buried mirror: latest reflections

mesoamerica and the maya world

New Cache of Objects Discovered beneath Chichen Itza

El Castillo, Chichen Itza
El Castillo, Chichen Itza, from the Thousand Columns

National Geographic is one of many sources reporting on an exciting new discovery of ritual objects in a cave beneath the Maya site of Chichen Itza in the northern Yucatan. The objects were found in a cave system called Balamku (Jaguar God). Caves had special importance for the Maya, who considered them passages to the underworld. Among the reasons for this is the geology of the Yucatan, with its limestone cenotes and extensive caverns. Until fairly recently, archaeologists saw caves as relatively minor adjuncts to the grand ceremonial structures that remain above ground. Now it is possible to image the cave system as equal in importance to the world above.

Many of the objects represent the Toltec rain god Tlaloc. Others reference the Tree of Life, the ceiba, which spans the subterranean, earthly, and celestial realms. National Geographic writes that “Balamku remained sealed for more than 50 years, until it was reopened in 2018 by National Geographic Explorer Guillermo de Anda and his team of investigators from the Great Maya Aquifer Project during their search for the water table beneath Chichén Itzá. Exploration of the system was funded in part by a grant from the National Geographic Society.”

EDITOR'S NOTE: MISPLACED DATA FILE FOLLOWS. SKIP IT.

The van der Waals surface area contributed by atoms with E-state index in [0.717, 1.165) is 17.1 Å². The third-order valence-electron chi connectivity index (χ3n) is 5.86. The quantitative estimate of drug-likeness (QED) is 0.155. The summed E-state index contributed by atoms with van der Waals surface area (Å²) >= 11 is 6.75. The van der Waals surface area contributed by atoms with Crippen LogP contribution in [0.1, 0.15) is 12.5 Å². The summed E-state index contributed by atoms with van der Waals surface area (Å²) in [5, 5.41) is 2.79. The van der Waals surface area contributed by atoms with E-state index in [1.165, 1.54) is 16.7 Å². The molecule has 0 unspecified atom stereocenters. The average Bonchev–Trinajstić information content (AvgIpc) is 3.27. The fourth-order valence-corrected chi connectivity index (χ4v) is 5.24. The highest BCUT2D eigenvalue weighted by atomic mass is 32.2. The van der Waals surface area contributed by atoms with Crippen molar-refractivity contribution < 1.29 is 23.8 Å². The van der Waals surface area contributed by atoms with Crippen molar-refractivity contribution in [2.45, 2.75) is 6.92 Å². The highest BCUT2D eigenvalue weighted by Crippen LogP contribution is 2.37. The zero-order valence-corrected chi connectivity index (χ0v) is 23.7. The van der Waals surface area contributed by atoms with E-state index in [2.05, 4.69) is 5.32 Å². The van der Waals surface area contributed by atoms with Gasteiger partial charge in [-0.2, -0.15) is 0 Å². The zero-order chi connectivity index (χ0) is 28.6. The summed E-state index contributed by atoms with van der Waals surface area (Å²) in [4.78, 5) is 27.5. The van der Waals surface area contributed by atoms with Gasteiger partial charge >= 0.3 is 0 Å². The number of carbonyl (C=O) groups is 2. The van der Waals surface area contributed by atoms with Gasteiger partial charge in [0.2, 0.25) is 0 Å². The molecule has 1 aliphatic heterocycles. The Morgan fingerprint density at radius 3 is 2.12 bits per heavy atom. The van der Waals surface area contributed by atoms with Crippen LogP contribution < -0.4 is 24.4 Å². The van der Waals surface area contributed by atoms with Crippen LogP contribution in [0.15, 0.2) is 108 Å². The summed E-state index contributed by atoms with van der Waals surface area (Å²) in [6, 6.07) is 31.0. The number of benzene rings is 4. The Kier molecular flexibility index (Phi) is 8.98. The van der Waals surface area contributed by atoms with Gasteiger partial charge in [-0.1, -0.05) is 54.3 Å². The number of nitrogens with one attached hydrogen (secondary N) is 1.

Reports say the objects have been untouched for a thousand years, but I don’t know how that can be known for certain. We do know that archaeologist Víctor Segovia Pinto knew of the entrance to the caves and had it sealed up in 1966, for reasons that National Geographic implies are mysterious. So they have been untouched for more than fifty years anyway.

There is an embedded video about the discovery in the National Geographic site (linked in the first paragraph above. Be warned it is prefaced by a long commercial, and the clock restarts if you scroll to read on.